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The Woodville Republican
Woodville, Mississippi
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May 17, 2018     The Woodville Republican
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May 17, 2018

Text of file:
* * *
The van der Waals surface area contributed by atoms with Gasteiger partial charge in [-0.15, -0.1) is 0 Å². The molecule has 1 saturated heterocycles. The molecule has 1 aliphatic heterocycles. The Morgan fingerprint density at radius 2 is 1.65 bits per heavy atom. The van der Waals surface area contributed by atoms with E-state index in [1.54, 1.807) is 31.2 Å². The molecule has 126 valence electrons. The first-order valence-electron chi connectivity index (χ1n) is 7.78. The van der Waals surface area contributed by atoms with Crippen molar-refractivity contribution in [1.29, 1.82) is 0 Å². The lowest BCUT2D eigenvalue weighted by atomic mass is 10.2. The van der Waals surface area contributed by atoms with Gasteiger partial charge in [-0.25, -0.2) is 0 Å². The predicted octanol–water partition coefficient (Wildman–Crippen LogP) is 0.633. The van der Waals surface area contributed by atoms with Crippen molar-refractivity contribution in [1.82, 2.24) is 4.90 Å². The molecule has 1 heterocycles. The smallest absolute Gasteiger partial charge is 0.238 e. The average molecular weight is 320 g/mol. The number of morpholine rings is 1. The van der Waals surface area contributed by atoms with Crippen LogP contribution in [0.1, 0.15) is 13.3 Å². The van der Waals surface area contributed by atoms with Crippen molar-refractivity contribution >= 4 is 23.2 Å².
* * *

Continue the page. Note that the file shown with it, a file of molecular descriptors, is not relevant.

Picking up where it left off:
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Page 8 The Woodville Republican, Thursday, May 17, 2018 i:;, Wilkinson County Christian Academy News Spring sports were amaz- ing this year at WCCA! The Rams were outstanding at the Overall State Track Meet. In 21 events the Rams achieved 10 personal bests and a school record! Anna Charlotte Redhead and Ann Patin blazed the track in the 3200m race taking 2nd and 3rd re- spectively. Hunter Burgess threw for 4th in discus. The Girls 3200m Relay set a school record with a time of 11:39.44 and won 2nd place. Team members were Anna Charlotte Redhead, Ann Patin, Lexi Freeman and Brooke Baker. The boys 3200m Relay took 2nd place, and members were Hunter Gaines, Tal Redhead, Land- on Giroir and Will Olive. In the ll0m High Hurdles D'Mario Weathersby fin- ished with a third place. Ann Patin took 2nd place in the girls 1600m run, and Anna Charlotte Redhead became a state champion by winning the girls 800m Run. Other winners were Girls 1600m Relay -- 5th Place: Anna Charlotte Red- head, Bailey Devers, Lexi Freeman and Sydney Bry- ant. Boys 1600m Relay -- 5th Place: Will Olive, RJ Fisher, Landon Giroir and Lon Sturgeon. Boys 400m Relay -- 5th Place: Will Ol- ive, Lon Sturgeon, RJ Fish- er and D'Mario Weathersby. The girls were 4th overall! The Rams tennis season was nothing short of amaz- ing! The Rams played in the 2018 South State Ten- nis competition on May 2nd at Duncan Park in Natchez. South State Champions were mixed doubles: Tal Redhead and Sarah Robin- son, and boys doubles: An- drew Sessions and Hunter Burgess. We would also like to congratulate boys singles player Cullin Hendry, boys doubles team of John Fos- ter Orgeron and Brayson Boeta, and girls singles player Anna Claire Ryan, who all qualified for the MAIS State Tournament! On May 9th, the qualifiers traveled to the Ridgeland Tennis Center to compete in the overall state tennis tournament. Sarah Robin- son and Tal Redhead won the overall 2018 mixed dou- bles state championship. State runners up were Girls Singles: Anna Claire Ryan; Boys Doubles: Andrew Ses- sions and Hunter Burgess. WCCA DUO WINS SOUTH STATE AND STATE TITLES -- Wilkinson County Christian Academy's mixed doubles tennis team of Sarah Robinson and Tal Redhead, center, won the MAIS South State championship in Natchez on May 2, then went to Jackson on May 9 where they brought home the State championship. Shown with the victorious team are Coach Gary Smith and Assistant Coach Cathy Pourciau. -- WCCA Photo MR. AND MISS WCCA -- Selected as the 2018 Mr. and Miss Wilkinson County Christian Academy are Sarah Robinson and Cullin Hendry. The announce- ment was made at the annual WCCA Who's Who ceremony held recently. -- WCCA Photo Tournament semi-finaliststeam in the fall! were boys singles: Cullin Upcoming Dates: Hendry; and boys doubles: May 16, Awards Day, El- John Foster Orgeron and ementary, 10 a.m.; High Brayson Boeta School 1:30 p.m.; Thank you coaches Cathy May 17, Elementary Pourciau and Gary Smith! Class Parties; The Rams football team May 18, Graduation, 7 had a great Spring game p.m; La~-: Day of School for versus Prentiss Christian Elementary Students; Ear- on Friday, May 11, at South- ly Dismissal, 12:30 p.m.; Jr. west Mississippi Commu- High/High School Exams; nity College! We are looking May 21/22, High School forward to watching this Exams. WCCA'S HUNTER BURGESS SIGNS standing, from left to right, are SCHOLARSHIP -- Wilkinson Coun- as follows: Assistant Tennis Coach ty Christian Academy senior Hunt- Cathy Pourciau; Burgess' mother, er Burgess, seated, is shown as heMissy Burgess; his father, Casey signed a scholarship to play ten- Burgess; Head Coach Gary Smith; nis for the Southwest Mississippi and WCCA Headmaster Donna Loo- College Bears in Summit. Shown mis.--WCCA Photo by James L. Cummins The thinning of trees is an important step in the wildlife management pro- cess, and it helps improve your pocketbook. My mother has part of her family's land in Montgom- ery County. It has been in her family since 1833. Part of the land (25 acres) that was farmland in 1937 (that is the oldest aerial photo I have found) has grown up in a thick stand of green ash and sweetgum. Another part (30 acres) was growing a mixed stand of pine and upland hardwoods. Some of the oaks had died as a re- sult of stress. Nevertheless, my mother is primarily interested in income and I am primar- ily interested in wildlife. To reach both goals, we needed to do a "junk" cut or timber harvest. First, let's discuss what steps we took. We hired a forester to mark the trees which were to be cut. On the upland site, he marked sweetgum and pine that were very old or were crooked and taking up sun- light, nutrients and space from straighter trees. On the bottomland site, he marked primarily sweet- gum, sycamore, green ash, and oaks that were old and diseased. He also marked trees that were too close to- gether so the stand would be evenly spaced and each tree had plenty of water, nu- trients, and sunlight. Both high-quality and low-quality trees are good for wildlife, but the high- quality tree is the best income producer. Small trees are unsuitable for sawtimber because they are too small. In 10 to 15 years from now, both types of trees will be big enough for sawtimber, but only the quality tree will be used for sawtimber. The crooked pine tree will be used for pulpwood. It will be worth only about $7.00/ ton, whereas the straight pine tree will be worth about $24.00/ton. His- torically, the first tree will have increased in value at an annual compound rate of 5 percent, whereas the second will have done so at 19 percent. As invest- ments, one is great, the other is a loser. You want to eliminate the losers now to increase available water, nutrients, and sunlight for your income producers. I write this column be: cause of the strong need for good quality forest manage- ment in Mississippi. It is good for wildlife (and keeps my mother happy). Plus, you can make your forests/ wildlife habitat into superb investments. This won't happen unless you do some- thing now and do it right. And you can teach your children or grandchildren how to do it. So, by taking care of your big-d011ar trees, you'll protect the environment, create forests that will reg- ularly produce income, pro- duce all the timber we need, and maintain great areas to hunt and view wildlife. - Annual Drinking Water Quality Report Buffalo Water Association PWS ID # 0790002 May 2018 We're pleased to present to you this year's Annual Water Quality Report. This report is desiened to int'o~"v-, a " " - . .'V: *~,~," bout the qtmhty water and servmes we deliver to you every day. Our constant goal :s to prowde you with a safe and dependable supply of drinking water. We want you to understand the efforts we make to continually improve the wa t.er treatment process .and protect o~ water resources. We are committed to ensuring the quality of yore water, u~ water source consists oz 3 wells that draw from the Miocene Series Aquifer. ': A source water assessment has been completed for the water supply to determine the overall susceptibility of its drinking water to identify potential sources of contamination. The water supply for Buffalo Water Association received a lower susceptibility ranking to contamination. We're pleased to report that our drinking water meets all federal and state requirements. If you have any questions about this report or concerning your water utility, please contact Patsy Cavin at 601- 888-6977. We want our valued customers to be informed about their water utility. If you want to learn more, please attend any of our regularly scheduled meetings. They are held on the 3~a Thursday of each month at the Corinth Church of Christ at 7:00 pro. Buffalo Water Association routinely monitors for constituents in your drinking water according to Federal and State laws. This table shows the results of our monitoring for the period of January 1st to December 31st, 2017. As water travels over the land or underground, it can pick up substances or contaminants such as microbes, inorganic and organic chemicals, and radioactive substances. All drinking water, including bottled drinking water, may be reasonably expected to contain at least small amounts of some constituents. It's impgr/~nh~ remember that the presence of these constituents does not necessarily pose a health risk. ~ .+ '. ~ w In this table you will find many terms and abbreviations you might not be familiar with. To help you bette~ ','' i5 understand these terms we~ve provided the following definitions: Action Level - the concentration of a contaminant which, if exceeded, triggers treatment or other requirements which a water system must follow. , Treatment Technique (TT) - A trea~nent technique is a required process intended to reduce the level of a contaminant in drinking water. Maximum Contaminant Level- The "Maximum Allowed" (MCL)is the highest level of a contaminant that'i~ :, i'++ allowed in drinking water. MCLs are set as close to the MCLGs as feasible using the best available treatment technology :, ~ : ~ Maximum Contaminant Level Goal - The "GoaI"(MCLG) is the level of a contaminant in drinking water b~l~w r : ) which there i~no known or expected risk to health. MCLGs allow for a margin of safety. : ~ ;, TEST RESULTS : ; :, Contamin~ Violation D~ Level Rasgc of Detec~ Uni~ MCLG MCL Likely Source of C onlmmimRion r q- Y/N Coll~edDetected or Measurement " ~' # of Samples Ex~ ding MCL/ACL 3 i Radioactive Contaminants emitters5Alpha N [ 2012" 12 i No.go PCi]I 0 15 lErosionofnaturaldeposits ,+~+;i~~ 16. FluorideN 2016' 0.198 No Range Inorganic Contaminants "~ from orchards; runoff from ~ elccu'onics production wastes --" q V 10. Barium N 2016" 0.0949 No ~ng Pprn 2 2 Disch~rg e o f drilling wa~ ~ ~i~L~ disch~e from met~ refine' ~ depusi 13. Chromium N 2016* 0.80 No Range Ppb 100 100 Discharge from steel and pulp ~ 14. Coppar N 1/1/15 to 0.4 None ppm 1.3 AL=I.3 12/31117 ppm 4 17. Lead N 1/1/15 to2 None ppb 0 12/31/17 Disinfectants & Disinfectant By-Products CI2)Chlorine(as N ] l/l/17to 12.~ 1/17 1"0 I 0"28t ]'61] * Most ~ent sample results available erosion of naturA deposits ~ . Corrosioa of household pl~ systems; erosion of narm-al d~posits; leachia$ from wood pms~'va~vus 4 Erosion ofnalural dcposils; water additive which promotes strong teeth; discharge from fertilizer and aluminum f~Xori~ AL=15 Corrosion of household plumbing ,systems, ~roslon ofn~rml depositS ppm 4 ,t,- 4 Water additive used to control~: microbes Additional Information for Lead If present, elevated levels of lead can cause serious health problems, especially for pregnant women and young children. Lead in drinking water is primarily from materials and components associated with service lines aud home plumbing. Buffalo Water Association is responsible for providing high quality drinking water, but cannot eonl~ol the variety of materials used in plumbing components. When your water has been sitting for several hours, you can minimize the potential for lead exposure by flushing your tap for 30 seconds to 2 minutes before using water for drinking or cooking. If you are concerned about lead in your water, you may wish to have your water tested. Information on lead in drinking water, testing methods, and steps you can take to minimize exposure is available from the Safe Drinking Water Hotline or at http://www.epa.gov/safewater/lead. The Mississippi State Department of Health Public Health Laboratory offers lead testing for $10 per sample. Please contact 601.576.7582 if you wish to have your water tested. TIME TO SAY GOODBYE-- The time has come The group met for a special celebration which when Wilkinson County Christian Academy kin- ended with a pizza party and an awesome kick- dergarten students had to tell their big brothers ball game! The seniors have served as special and sisters goodbye and good luck! It has been mentors and friends for some of the school's a great year at WCCA where the senior class and younger learners on campus this past school kindergarten students shared hugs and laughter! year.-- WCCA Photo All sources of drinking water are subject to potential contamination by substances that am naturally occurring or man made. These substances can be microbes, inorganic or organic chemicals and radioactive substances. All drinking water, including bottled water, may reasonably be expected to contain at least small amounts of some contaminants. The presence of contaminants does not necessarily indicate that the water poses a health risk. More information about contaminants and potential health effects can be obtained by calling the Environmental Protection Agency's Safe Drinking Water Hotline at 1-800-426-4791. Some people may be more vulnerable to contaminants in drinking water than the general population. Immuno- compromised persons such as persons with cancer undergoing chemotherapy, persons who have undergone organ transplants, people with HIV/A1DS or other immune system disorders, some elderly, and infants can be particularly at risk from infections. These people should seek advice about drinking water from their health care providers. EPA/CDC guidelines on appropriate means to lessen the risk of infection by cryptosporidium and other microbiological eontamlnants am available from the Safe Drinking Water Hotline (800-426-479I). This report is being published in the paper and will not be mailed. Please call our office if you would like a copy or if you have any questions.